Objective: The propensity to arouse from sleep is an integrative part of the sleep structure and can have direct implications in various clinical conditions. This study was conducted to evaluate the maturation of spontaneous arousals during the first year of life in healthy infants. Design: Nineteen infants were studied with nighttime polysomnography on 3 occasions: aged 2 to 3 months, 5 to 6 months, and 8 to 9 months. Ten infants with a median age of 3 weeks were added to the main study to assess the maturation of arousals from birth. The infants were born full-term, were healthy at the time of study, and had no history of apnea. Sleep-state and cardiorespiratory parameters were scored according to recommended criteria. Arousals were differentiated into subcortical activations or cortical arousals, according to the presence of autonomic and/or electroencephalographic changes. Frequencies of subcortical activations and cortical arousals were studied at different ages in both rapid eye movement (REM) and non-rapid eye movement (NREM) sleep. Results: During sleep time, the frequency of total arousals, cortical arousals, and subcortical activations decreased with age. The maturation of the arousal events differed according to sleep states and types of arousals. With age, cortical arousals increased in REM sleep (P = 0.006) and decreased in NREM sleep (P = 0.01). Subcortical activations decreased with age in REM (P <0.001) and NREM sleep (P <0.001). Conclusions: During total sleep time, the frequency of cortical arousals and subcortical activations decreased with maturation. However, the maturation process was different between cortical arousals and subcortical activations. This finding suggests a difference in the maturational sequence of the different brain centers regulating arousals.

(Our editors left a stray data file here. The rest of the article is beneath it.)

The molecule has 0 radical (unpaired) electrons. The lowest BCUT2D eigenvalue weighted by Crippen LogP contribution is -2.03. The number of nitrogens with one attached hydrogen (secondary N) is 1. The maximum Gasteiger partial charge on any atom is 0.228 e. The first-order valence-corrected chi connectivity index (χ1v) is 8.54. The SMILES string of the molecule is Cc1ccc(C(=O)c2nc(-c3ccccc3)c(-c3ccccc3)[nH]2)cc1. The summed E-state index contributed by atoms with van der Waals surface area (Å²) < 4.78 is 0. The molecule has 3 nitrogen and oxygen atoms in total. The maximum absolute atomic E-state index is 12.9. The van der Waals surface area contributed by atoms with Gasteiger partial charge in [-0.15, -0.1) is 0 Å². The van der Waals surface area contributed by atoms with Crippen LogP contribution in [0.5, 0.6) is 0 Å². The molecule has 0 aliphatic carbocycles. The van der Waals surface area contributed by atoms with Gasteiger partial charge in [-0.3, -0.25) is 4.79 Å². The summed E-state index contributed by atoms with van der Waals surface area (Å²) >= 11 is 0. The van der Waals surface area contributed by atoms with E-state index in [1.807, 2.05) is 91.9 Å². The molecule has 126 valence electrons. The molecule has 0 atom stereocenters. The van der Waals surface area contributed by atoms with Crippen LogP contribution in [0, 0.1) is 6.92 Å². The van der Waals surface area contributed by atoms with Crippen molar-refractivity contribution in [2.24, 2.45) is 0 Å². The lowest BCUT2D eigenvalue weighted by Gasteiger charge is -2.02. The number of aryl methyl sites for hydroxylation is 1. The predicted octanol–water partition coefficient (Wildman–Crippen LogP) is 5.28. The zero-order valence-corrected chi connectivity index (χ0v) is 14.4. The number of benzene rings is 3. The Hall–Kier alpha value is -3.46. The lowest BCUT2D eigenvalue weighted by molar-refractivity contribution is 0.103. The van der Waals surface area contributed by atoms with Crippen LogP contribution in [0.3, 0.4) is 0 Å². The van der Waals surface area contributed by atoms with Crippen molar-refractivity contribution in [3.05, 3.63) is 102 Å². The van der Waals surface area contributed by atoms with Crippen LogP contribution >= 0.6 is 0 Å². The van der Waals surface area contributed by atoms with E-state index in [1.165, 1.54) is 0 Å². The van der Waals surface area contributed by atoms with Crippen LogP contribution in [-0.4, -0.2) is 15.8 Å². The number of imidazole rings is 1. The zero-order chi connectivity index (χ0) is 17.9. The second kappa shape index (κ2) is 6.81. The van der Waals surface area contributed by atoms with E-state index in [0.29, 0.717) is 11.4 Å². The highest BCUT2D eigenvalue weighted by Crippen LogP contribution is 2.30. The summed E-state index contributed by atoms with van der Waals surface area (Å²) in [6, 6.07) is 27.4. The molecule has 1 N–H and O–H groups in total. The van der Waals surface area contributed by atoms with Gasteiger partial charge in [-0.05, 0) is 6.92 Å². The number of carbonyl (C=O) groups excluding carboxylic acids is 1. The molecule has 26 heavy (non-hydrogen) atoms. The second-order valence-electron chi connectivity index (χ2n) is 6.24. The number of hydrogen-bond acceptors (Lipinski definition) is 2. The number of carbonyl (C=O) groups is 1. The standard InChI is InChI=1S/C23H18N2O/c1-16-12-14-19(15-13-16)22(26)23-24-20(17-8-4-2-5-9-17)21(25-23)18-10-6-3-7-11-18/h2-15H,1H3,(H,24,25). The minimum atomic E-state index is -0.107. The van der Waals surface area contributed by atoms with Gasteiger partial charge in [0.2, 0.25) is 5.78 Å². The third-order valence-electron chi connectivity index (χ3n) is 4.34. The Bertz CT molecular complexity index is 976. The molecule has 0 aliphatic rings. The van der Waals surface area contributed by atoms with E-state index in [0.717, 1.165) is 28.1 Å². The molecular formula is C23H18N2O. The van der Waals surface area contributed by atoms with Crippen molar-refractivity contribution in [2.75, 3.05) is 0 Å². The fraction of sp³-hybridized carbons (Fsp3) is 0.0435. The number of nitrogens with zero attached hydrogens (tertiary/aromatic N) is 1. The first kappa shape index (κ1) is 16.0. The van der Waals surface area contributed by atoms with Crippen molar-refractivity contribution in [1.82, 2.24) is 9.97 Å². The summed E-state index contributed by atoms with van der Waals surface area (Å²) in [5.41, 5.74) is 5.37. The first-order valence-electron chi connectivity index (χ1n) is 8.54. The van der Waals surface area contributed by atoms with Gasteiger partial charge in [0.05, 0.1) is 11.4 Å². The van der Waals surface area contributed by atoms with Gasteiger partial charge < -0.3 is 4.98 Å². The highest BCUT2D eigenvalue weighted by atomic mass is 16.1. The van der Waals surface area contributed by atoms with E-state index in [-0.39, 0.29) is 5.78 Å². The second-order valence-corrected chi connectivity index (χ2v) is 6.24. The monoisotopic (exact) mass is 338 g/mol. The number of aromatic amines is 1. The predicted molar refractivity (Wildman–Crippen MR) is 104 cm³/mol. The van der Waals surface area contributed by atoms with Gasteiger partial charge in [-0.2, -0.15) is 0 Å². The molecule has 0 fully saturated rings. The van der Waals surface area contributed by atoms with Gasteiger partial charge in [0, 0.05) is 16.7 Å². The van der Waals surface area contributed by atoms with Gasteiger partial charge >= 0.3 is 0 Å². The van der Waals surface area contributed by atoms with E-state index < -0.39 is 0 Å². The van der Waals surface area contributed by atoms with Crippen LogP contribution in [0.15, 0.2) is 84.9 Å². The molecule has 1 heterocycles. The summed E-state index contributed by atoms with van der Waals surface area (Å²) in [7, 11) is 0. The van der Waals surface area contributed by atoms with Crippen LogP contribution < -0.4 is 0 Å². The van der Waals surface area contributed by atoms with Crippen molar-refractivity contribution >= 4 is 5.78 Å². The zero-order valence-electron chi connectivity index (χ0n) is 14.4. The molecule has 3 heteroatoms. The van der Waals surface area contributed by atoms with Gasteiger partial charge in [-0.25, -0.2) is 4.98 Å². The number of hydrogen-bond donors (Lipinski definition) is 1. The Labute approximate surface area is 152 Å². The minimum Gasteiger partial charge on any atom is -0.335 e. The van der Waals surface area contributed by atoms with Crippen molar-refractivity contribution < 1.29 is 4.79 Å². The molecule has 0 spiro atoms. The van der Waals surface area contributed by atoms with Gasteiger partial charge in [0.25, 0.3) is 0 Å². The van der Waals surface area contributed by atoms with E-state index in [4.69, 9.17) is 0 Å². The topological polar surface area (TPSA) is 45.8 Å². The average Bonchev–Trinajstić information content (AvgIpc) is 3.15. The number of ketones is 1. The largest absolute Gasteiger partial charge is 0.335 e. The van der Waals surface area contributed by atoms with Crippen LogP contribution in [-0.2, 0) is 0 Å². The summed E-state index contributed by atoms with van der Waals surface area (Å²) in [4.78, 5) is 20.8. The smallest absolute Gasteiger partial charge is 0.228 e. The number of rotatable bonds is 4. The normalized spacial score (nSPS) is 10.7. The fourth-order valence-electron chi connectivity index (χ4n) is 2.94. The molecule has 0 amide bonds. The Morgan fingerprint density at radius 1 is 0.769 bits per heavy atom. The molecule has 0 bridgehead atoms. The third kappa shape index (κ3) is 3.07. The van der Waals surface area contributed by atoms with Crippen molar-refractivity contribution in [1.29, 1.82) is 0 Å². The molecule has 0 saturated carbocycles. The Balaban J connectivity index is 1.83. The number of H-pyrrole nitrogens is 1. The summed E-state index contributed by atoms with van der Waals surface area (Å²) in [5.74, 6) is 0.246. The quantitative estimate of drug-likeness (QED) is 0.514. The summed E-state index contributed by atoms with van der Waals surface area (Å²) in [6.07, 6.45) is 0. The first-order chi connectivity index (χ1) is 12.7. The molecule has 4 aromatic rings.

|Number of pages||8|
|Publication status||Published - Jan 1 2008|
- Sudden infant death syndrom
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